Can the general partners of a Foreign Limited Liability Partnership file for Homestead on property that the LLP owns if the general partners reside there? The answer is NO. Florida Statutes 196.031 and 196.041 enumerate a list of “other than natural person” ownership that may qualify, and that list includes ONLY owners of condominium and cooperative apartments who may own their shares in a corporate entity comprising the condo or cooperative.
Mr. V. Frank Desguin
Charlotte County Property Appraiser
18500 Murdock Circle Port Charlotte, Florida 33948-1076
RE: PROPERTY APPRAISER--PARTNERSHIP HOMESTEAD EXEMPTION--TAXATION--FOREIGN LIMITED LIABILITY PARTNERSHIP--REAL PROPERTY--authority of partner of foreign limited liability partnership to claim homestead exemption for partnership property. ss. 196.031, 196.041, Fla. Stat.; Art. VII, s. 6(a), Fla. Const.
Dear Mr. Desguin:
As Property Appraiser for Charlotte County you have asked for my opinion on substantially the following question:
May one or more of the partners in a foreign limited liability partnership claim homestead exemption from taxation in the real property of the partnership or a part thereof?
According to information supplied with your request, the general partners of a limited liability partnership formed pursuant to Colorado law have filed for a homestead exemption on Florida residential property.
Article VII, section 6(a), of the Florida Constitution, states that:
"Every person who has the legal or equitable title to real estate and maintains thereon the permanent residence of the owner, or another legally or naturally dependent upon the owner, shall be exempt from taxation thereon, except assessments for special benefits, up to the assessed valuation of five thousand dollars, upon establishment of right thereto in the manner prescribed by law. The real estate may be held by legal or equitable title, by the entireties, jointly, in common, as a condominium, or indirectly by stock ownership or membership representing the owners or members proprietary interest in a corporation owning a fee or a leasehold initially in excess of ninety-eight years."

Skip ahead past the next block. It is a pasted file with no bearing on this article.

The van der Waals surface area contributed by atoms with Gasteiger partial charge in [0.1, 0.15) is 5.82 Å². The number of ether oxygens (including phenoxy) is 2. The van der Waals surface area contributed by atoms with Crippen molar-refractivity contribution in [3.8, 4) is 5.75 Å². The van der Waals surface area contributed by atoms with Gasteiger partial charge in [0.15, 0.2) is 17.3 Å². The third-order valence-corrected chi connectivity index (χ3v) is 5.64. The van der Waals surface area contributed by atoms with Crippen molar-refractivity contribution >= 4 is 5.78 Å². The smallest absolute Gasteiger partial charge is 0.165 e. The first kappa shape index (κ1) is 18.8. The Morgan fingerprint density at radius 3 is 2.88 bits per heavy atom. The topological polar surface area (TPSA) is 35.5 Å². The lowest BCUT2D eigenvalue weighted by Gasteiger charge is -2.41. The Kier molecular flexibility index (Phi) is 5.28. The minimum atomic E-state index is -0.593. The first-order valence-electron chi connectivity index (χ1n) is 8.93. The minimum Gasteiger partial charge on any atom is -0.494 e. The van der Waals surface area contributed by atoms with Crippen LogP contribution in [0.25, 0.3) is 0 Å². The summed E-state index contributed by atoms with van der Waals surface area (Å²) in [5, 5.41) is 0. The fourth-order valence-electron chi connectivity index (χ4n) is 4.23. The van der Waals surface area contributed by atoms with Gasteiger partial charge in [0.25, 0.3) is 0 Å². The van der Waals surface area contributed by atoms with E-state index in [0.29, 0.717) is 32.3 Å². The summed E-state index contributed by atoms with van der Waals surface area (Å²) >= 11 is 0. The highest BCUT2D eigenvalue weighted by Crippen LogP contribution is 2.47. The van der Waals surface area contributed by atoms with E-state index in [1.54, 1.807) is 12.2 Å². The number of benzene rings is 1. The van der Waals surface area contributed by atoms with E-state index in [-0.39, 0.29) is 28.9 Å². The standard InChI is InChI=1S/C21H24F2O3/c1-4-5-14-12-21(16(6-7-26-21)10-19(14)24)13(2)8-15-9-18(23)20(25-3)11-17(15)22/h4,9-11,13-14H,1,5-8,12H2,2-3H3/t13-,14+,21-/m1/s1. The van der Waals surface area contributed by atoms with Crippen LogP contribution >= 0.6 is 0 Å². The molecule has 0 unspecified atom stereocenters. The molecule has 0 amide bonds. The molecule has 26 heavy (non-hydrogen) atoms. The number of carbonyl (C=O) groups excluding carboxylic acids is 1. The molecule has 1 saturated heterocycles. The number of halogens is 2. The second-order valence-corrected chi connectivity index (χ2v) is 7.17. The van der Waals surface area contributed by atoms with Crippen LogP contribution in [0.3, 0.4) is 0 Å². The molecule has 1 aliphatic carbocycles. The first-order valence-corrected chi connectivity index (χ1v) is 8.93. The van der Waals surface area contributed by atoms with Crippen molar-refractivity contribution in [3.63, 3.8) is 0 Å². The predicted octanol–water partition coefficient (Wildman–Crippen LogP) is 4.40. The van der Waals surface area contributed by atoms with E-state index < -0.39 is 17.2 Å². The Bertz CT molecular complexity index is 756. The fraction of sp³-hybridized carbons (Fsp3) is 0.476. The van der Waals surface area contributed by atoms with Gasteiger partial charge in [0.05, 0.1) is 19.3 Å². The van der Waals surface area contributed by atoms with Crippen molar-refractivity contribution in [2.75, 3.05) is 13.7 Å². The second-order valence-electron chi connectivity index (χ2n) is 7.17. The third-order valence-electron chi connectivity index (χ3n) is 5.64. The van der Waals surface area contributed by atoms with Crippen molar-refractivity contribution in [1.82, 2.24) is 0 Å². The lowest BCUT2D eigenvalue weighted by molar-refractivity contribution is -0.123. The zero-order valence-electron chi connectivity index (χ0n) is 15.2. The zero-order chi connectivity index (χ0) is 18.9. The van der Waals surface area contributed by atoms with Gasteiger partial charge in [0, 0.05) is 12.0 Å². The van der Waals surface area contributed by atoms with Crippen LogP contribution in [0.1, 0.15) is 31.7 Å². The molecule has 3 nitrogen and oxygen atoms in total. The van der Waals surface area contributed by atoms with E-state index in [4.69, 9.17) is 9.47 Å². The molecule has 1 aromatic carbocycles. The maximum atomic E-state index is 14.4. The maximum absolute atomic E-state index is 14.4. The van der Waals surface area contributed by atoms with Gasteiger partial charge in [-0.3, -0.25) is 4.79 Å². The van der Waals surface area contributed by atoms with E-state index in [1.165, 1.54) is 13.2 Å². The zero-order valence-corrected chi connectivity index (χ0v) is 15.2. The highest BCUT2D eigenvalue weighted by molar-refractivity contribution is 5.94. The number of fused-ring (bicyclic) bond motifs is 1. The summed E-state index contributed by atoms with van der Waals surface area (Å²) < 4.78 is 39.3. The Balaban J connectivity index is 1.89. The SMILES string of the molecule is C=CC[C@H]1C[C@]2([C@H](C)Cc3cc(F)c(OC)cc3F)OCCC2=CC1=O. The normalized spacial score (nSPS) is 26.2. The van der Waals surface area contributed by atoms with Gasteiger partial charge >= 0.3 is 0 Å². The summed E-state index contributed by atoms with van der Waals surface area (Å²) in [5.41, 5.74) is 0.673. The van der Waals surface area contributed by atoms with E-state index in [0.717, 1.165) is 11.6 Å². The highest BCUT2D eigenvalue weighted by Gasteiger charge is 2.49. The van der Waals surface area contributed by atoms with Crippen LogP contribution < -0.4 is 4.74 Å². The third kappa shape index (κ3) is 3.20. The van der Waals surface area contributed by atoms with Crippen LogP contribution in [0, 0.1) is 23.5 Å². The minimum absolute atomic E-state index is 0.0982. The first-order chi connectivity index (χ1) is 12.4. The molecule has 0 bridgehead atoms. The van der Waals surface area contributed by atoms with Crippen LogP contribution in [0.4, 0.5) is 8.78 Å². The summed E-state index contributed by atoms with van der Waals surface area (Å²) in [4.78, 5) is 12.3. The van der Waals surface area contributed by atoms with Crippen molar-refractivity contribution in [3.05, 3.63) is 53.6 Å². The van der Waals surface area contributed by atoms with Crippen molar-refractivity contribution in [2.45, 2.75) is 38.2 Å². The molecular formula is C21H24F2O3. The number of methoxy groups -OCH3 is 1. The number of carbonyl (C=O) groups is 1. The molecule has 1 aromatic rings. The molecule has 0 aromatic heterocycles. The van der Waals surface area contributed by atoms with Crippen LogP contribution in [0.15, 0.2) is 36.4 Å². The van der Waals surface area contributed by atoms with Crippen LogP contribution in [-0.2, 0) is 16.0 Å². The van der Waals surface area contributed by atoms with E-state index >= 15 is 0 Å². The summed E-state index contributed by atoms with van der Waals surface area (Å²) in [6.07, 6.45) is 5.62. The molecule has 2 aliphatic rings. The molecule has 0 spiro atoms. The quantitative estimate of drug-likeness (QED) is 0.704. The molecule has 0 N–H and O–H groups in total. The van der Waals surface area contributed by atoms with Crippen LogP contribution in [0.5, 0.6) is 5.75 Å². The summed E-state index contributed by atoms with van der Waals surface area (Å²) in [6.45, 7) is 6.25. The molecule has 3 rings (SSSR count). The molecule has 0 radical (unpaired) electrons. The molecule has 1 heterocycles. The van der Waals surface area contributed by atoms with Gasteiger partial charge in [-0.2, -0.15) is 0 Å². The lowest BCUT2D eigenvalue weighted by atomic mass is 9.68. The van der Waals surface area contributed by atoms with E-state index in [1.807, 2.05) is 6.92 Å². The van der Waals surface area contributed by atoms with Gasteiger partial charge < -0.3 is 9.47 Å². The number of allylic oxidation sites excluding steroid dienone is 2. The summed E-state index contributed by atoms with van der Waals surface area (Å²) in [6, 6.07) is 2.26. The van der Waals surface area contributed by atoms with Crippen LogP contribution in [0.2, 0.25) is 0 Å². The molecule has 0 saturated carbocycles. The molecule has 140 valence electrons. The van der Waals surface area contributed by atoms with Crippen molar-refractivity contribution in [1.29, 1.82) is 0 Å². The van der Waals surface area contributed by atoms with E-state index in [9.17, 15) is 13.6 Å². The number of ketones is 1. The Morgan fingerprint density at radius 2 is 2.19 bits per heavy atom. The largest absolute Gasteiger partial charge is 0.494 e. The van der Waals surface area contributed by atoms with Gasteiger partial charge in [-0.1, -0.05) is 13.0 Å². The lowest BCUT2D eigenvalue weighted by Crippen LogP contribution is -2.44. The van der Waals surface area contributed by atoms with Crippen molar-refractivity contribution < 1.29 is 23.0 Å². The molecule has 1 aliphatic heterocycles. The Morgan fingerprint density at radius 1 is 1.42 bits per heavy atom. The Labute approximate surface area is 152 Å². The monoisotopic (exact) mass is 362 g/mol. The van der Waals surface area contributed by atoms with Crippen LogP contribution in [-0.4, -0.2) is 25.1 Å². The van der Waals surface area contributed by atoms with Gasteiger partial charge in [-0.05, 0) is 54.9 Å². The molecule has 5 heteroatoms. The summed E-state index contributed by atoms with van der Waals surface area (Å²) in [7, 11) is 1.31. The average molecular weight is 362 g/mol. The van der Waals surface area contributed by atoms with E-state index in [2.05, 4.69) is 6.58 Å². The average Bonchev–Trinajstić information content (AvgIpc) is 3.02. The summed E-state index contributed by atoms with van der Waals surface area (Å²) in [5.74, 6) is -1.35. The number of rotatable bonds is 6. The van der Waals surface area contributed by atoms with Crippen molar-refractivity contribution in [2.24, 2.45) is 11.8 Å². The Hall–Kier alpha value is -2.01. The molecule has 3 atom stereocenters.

The Legislature has implemented this constitutional provision through section 196.031(1), Florida Statutes, which provides:
"(1) Every person who, on January 1, has the legal title or beneficial title in equity to real property in this state and who resides thereon and in good faith makes the same his or her permanent residence, or the permanent residence of another or others legally or naturally dependent upon such person, is entitled to an exemption from all taxation, except for assessments for special benefits, up to the assessed valuation of $5,000 on the residence and contiguous real property, as defined in s. 6, Art. VII of the State Constitution.... However, no such exemption of more than $5,000 is allowed to any one person or on any one dwelling house, except that an exemption up to the assessed valuation of $5,000 may be allowed on each apartment or mobile home occupied by a tenant-stockholder or member of a cooperative corporation and on each condominium parcel occupied by its owner. . . . . Before such exemption may be granted, the deed or instrument shall be recorded in the official records of the county in which the property is located...."
The Legislature has qualified this statutory language by defining the terms "cooperative corporation" and "tenantstockholder or member" as those terms are used in subsection (1).[FN 1]
Section 196.041, Florida Statutes, delineates those holding equitable title to homestead property who may claim a homestead exemption: